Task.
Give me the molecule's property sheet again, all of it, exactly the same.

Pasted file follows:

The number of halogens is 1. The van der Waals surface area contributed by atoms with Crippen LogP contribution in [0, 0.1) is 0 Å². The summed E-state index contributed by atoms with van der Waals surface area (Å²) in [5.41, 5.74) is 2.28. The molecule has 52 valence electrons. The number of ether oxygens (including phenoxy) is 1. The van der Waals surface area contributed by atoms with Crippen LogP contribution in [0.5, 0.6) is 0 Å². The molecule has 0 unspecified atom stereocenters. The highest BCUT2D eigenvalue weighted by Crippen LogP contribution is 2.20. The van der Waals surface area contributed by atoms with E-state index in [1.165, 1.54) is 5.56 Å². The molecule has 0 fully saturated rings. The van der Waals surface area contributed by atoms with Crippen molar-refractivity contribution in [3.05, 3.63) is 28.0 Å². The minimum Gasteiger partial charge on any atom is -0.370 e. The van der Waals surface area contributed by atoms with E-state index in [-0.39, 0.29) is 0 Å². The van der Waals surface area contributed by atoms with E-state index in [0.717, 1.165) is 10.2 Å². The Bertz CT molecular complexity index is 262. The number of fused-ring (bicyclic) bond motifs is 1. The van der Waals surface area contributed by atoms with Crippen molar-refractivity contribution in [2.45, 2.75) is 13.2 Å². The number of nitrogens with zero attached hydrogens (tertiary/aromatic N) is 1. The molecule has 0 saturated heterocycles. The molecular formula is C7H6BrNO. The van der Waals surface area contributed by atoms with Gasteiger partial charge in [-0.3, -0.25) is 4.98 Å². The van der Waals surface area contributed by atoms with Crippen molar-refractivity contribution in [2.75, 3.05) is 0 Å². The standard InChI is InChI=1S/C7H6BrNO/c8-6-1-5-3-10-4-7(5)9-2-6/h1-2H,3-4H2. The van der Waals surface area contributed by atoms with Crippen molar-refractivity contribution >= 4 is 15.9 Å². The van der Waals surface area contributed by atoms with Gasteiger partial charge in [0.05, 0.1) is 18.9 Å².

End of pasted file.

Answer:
The number of halogens is 1. The van der Waals surface area contributed by atoms with Crippen LogP contribution in [0, 0.1) is 0 Å². The summed E-state index contributed by atoms with van der Waals surface area (Å²) in [5.41, 5.74) is 2.28. The molecule has 52 valence electrons. The number of ether oxygens (including phenoxy) is 1. The van der Waals surface area contributed by atoms with Crippen LogP contribution in [0.5, 0.6) is 0 Å². The molecule has 0 unspecified atom stereocenters. The highest BCUT2D eigenvalue weighted by Crippen LogP contribution is 2.20. The van der Waals surface area contributed by atoms with E-state index in [1.165, 1.54) is 5.56 Å². The molecule has 0 fully saturated rings. The van der Waals surface area contributed by atoms with Crippen molar-refractivity contribution in [3.05, 3.63) is 28.0 Å². The minimum Gasteiger partial charge on any atom is -0.370 e. The van der Waals surface area contributed by atoms with E-state index in [-0.39, 0.29) is 0 Å². The van der Waals surface area contributed by atoms with E-state index in [0.717, 1.165) is 10.2 Å². The Bertz CT molecular complexity index is 262. The number of fused-ring (bicyclic) bond motifs is 1. The van der Waals surface area contributed by atoms with Crippen molar-refractivity contribution in [2.45, 2.75) is 13.2 Å². The number of nitrogens with zero attached hydrogens (tertiary/aromatic N) is 1. The molecule has 0 saturated heterocycles. The molecular formula is C7H6BrNO. The van der Waals surface area contributed by atoms with Gasteiger partial charge in [-0.3, -0.25) is 4.98 Å². The van der Waals surface area contributed by atoms with Crippen molar-refractivity contribution in [2.75, 3.05) is 0 Å². The standard InChI is InChI=1S/C7H6BrNO/c8-6-1-5-3-10-4-7(5)9-2-6/h1-2H,3-4H2. The van der Waals surface area contributed by atoms with Crippen molar-refractivity contribution >= 4 is 15.9 Å². The van der Waals surface area contributed by atoms with Gasteiger partial charge in [0.05, 0.1) is 18.9 Å².